Robert Christgau: Dean of American Rock Critics

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Ronald Shannon Jackson With Twins Seven Seven [extended]

  • Eye on You [About Time, 1981] B+
  • Nasty [Moers, 1981] A-
  • Mandance [Antilles, 1982] A-
  • Barbeque Dog [Antilles, 1983] A-
  • Decode Yourself [Island, 1985] B+
  • Live at the Caravan of Dreams [Caravan of Dreams, 1986] B+
  • When Colors Play [Caravan of Dreams, 1987] A-
  • Texas [Caravan of Dreams, 1988] B+
  • Red Warrior [Axiom, 1990] **
  • Taboo [Venture, 1990] B+

See Also:

Consumer Guide Reviews:

Ronald Shannon Jackson and the Decoding Society: Eye on You [About Time, 1981]
There may be drummers who can cut Jackson, but nobody else moves so fluidly from free time to on-the-one. I only wish he'd indulge himself with a drummer's record. The music is never less than dense and jumpy, and he's keeping things compact--eleven cuts total. But handing your themes over to (guitarist) Bern Nix and (violinist) Billy Bang is no way to show off your composing. Stanley Crouch has a word for this kind of thing: eso, as in esoteric. Pretty good eso, sure. But even in my head I don't dance to it. B+

Ronald Shannon Jackson and the Decoding Society: Nasty [Moers, 1981]
"Small World," featuring the unison horns of Lee Rozie, Charles Brackeen, and Byard Lancaster, is the most fiercely swinging track in all avant-fusion. After that Jackson carries rhythm and melody on his kit for ten minutes as the vibes swirl around him, and then there's a haunting harmolodic blues. But overdisc it's back to eso. The title piece is OK if you can't get enough Ornette homages, but "When We Return," which takes up almost a third of the record, is your basic freebie-jeebie noisemaking session, more accomplished than "Radio Ethiopia" but less endearing conceptually. By now, Jackson's supposed to know better. A-

Ronald Shannon Jackson and the Decoding Society: Mandance [Antilles, 1982]
Despite Jackson's Blood pedigree and predilection for electric plectrists, I'm hard-pressed to describe this as "rock" or even harmolodic funk, because while Jackson is the master of every drum rhythm from march to free time, the feel of the record is more swinging than funky, with heavy doses of Tony Williams force-beat. What it really adds up to is a fusion album on which the soloists are forced to think concisely by compositional structures that are more than cute riffs. Guitar hero: Vernon Reid, who also gets to play banjo. A-

Ronald Shannon Jackson and the Decoding Society: Barbeque Dog [Antilles, 1983]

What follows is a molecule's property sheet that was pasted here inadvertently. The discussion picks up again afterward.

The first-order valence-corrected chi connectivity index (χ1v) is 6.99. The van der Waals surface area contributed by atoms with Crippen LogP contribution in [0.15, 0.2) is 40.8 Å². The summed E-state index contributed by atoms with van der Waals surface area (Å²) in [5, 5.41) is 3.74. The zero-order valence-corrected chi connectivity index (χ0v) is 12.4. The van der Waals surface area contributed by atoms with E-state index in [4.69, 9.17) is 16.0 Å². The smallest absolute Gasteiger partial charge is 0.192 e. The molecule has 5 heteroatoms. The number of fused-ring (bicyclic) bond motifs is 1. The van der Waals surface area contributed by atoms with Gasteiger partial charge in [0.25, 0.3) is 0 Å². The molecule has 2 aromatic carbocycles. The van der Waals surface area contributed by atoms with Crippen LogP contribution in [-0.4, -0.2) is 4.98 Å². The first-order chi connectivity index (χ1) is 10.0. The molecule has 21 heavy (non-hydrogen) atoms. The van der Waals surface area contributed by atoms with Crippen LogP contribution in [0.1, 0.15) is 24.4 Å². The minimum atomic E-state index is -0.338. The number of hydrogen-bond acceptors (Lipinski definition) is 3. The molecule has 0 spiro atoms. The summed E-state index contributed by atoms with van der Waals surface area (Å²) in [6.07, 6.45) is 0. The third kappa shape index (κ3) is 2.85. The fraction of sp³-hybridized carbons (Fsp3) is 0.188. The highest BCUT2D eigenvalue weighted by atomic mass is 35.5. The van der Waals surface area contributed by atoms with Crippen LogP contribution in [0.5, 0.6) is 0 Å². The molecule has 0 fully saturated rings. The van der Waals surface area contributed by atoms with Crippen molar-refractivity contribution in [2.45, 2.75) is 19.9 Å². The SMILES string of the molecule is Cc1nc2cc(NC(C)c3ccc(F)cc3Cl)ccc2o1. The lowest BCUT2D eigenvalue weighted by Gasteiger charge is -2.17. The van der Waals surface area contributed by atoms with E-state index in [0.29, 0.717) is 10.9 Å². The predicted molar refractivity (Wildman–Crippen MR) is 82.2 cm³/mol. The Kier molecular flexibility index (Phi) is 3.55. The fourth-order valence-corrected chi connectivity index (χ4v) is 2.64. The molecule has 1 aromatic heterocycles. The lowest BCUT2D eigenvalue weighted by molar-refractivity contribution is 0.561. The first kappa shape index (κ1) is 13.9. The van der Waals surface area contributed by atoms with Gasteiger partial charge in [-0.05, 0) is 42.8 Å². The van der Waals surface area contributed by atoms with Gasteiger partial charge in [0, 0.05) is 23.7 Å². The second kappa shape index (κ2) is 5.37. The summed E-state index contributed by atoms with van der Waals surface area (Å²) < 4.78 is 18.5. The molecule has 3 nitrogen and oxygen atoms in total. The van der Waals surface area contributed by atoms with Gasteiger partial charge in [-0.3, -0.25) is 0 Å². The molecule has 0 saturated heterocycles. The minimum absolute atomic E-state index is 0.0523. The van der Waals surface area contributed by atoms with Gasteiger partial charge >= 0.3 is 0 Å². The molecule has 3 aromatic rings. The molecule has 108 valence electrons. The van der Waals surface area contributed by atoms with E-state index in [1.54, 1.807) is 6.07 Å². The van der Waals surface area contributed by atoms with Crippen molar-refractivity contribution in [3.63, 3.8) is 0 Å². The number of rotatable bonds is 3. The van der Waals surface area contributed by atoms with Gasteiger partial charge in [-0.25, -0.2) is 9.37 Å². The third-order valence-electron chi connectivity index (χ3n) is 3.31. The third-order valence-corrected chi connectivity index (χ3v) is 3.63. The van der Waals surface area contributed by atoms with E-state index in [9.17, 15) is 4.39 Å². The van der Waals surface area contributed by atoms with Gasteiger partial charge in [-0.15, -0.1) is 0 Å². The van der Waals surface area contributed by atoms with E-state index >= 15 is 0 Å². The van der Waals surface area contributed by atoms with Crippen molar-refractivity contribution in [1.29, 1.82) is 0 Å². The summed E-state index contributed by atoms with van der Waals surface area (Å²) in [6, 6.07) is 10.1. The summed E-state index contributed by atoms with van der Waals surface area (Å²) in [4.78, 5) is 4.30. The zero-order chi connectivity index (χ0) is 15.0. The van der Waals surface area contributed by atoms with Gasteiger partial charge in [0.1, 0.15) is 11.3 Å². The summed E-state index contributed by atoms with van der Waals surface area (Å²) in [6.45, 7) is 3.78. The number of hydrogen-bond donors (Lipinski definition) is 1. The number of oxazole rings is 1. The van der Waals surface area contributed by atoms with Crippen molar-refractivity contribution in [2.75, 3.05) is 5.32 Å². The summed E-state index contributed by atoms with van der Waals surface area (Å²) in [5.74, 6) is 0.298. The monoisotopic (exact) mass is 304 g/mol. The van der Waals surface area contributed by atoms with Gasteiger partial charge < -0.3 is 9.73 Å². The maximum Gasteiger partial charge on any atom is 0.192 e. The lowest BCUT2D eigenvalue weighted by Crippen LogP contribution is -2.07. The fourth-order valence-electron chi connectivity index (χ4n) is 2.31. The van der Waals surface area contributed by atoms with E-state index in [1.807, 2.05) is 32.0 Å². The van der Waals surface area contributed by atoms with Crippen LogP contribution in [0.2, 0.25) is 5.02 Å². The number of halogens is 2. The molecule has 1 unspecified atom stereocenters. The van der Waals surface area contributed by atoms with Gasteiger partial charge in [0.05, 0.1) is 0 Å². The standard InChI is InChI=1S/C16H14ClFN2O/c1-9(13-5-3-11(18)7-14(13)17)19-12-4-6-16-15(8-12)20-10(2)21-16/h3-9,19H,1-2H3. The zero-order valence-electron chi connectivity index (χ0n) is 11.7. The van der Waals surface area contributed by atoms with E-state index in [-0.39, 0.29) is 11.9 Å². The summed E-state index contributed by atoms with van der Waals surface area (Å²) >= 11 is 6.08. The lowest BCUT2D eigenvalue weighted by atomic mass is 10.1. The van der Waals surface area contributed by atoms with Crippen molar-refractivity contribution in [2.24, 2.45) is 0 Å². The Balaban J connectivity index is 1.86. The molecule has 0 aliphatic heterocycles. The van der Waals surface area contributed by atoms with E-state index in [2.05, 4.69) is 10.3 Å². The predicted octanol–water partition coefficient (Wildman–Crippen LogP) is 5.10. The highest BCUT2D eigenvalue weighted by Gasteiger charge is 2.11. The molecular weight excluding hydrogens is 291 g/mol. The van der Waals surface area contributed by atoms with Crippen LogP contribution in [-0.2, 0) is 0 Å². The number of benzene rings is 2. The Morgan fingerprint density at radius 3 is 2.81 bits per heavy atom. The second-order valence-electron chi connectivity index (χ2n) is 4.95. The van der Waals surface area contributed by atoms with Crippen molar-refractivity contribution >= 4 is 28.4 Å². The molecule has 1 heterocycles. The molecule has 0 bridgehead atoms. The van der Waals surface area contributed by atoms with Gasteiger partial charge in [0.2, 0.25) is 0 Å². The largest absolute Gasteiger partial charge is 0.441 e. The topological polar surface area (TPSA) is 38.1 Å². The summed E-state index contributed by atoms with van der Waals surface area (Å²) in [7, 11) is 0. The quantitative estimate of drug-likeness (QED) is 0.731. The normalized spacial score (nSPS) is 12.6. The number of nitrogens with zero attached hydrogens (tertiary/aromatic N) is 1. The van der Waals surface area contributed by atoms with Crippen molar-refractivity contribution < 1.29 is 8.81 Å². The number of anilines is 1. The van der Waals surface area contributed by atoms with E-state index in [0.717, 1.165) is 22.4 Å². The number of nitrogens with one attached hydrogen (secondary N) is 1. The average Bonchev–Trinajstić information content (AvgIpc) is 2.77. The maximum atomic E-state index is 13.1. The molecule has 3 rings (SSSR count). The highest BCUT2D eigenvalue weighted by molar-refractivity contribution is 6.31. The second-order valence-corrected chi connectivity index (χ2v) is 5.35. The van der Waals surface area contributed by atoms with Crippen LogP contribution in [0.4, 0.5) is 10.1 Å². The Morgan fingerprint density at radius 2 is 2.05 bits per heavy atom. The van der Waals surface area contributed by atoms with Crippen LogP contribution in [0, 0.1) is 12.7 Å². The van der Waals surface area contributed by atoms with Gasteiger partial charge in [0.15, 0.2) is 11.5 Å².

He wouldn't connect without Shannon writing the tunes and swinging the funk, but the star is Vernon Reid, especially on straight Les Paul--he articulates with so much more delicacy and incisiveness than the perfectly suitable horn players, who often serve as his scrim. On Stratocaster he's power-packed. On guitar synth he's fusion or wah-wah. On banjo he sets down and thinks for a spell. On steel guitar he sounds like he's playing something else. And on "Say What You Will" he writes the tune himself, reminding us who's the leader. A-

Ronald Shannon Jackson: Decode Yourself [Island, 1985]
Believing correctly that what distinguishes Jackson's harmolodic fusion from Coleman's and Ulmer's isn't less musicality so much as no fun, Bill Laswell persuades him to beef up the themes and steady the beat. The upshot is the swinging "Software Shuffle" and other stuff. But it's also a record that tends to blare like regular old fusion, and it's not fun enough. B+

Live at the Caravan of Dreams [Caravan of Dreams, 1986]
For the first time, harmolodia's master drummer requires no decoding; sparked by a Nigerian chantmaster, he vamps along without ever risking implosion. But a vamp isn't always the deepest of grooves, and though the synthesis should engage devotees from both sides, only "Iré," in which various sidemen shadow the chanter a note and a harmony behind, will give agnostics a joyride. B+

Ronald Shannon Jackson: When Colors Play [Caravan of Dreams, 1987]
It's good that Jackson's avant-fusion sounds like no one else's and a little confusing that it always sounds exactly like itself, presenting the average consumer with the jazz-rock equivalent of the choice among Ricky Skaggs albums. As always, this studio-tight live set is dominated by andante unison statements of medium-complex themes that sometimes break down into vamps for counterpoint. It leans more than usual toward both small-group jazz ("Blue Midnight"'s blue saxophones) and hard fusion ("Good Omen"'s raving guitars). Skaggs's live album is one of his best, too. A-

Ronald Shannon Jackson: Texas [Caravan of Dreams, 1988]
It hasn't been funk for years and it's rarely fusion any more--just memorable themes, serious mood pieces, solo room for players who deserve the opportunity but not our undivided attention. In other words, jazz. B+

Ronald Shannon Jackson: Red Warrior [Axiom, 1990]
metalhead solo room, metalhead showoff space ("Gate to Heaven," "What's Not Said") **

Ronald Shannon Jackson: Taboo [Venture, 1990]
A departure from Shannon's overworked small-group format featuring varying horn deployments and, hi there, old hand Vernon Reid. First side's a suite that'll string you along but good--kind of like Mingus, so to speak. Unfortunately, the second side doesn't exactly move as one thing--a few times its things don't even move as one thing. B+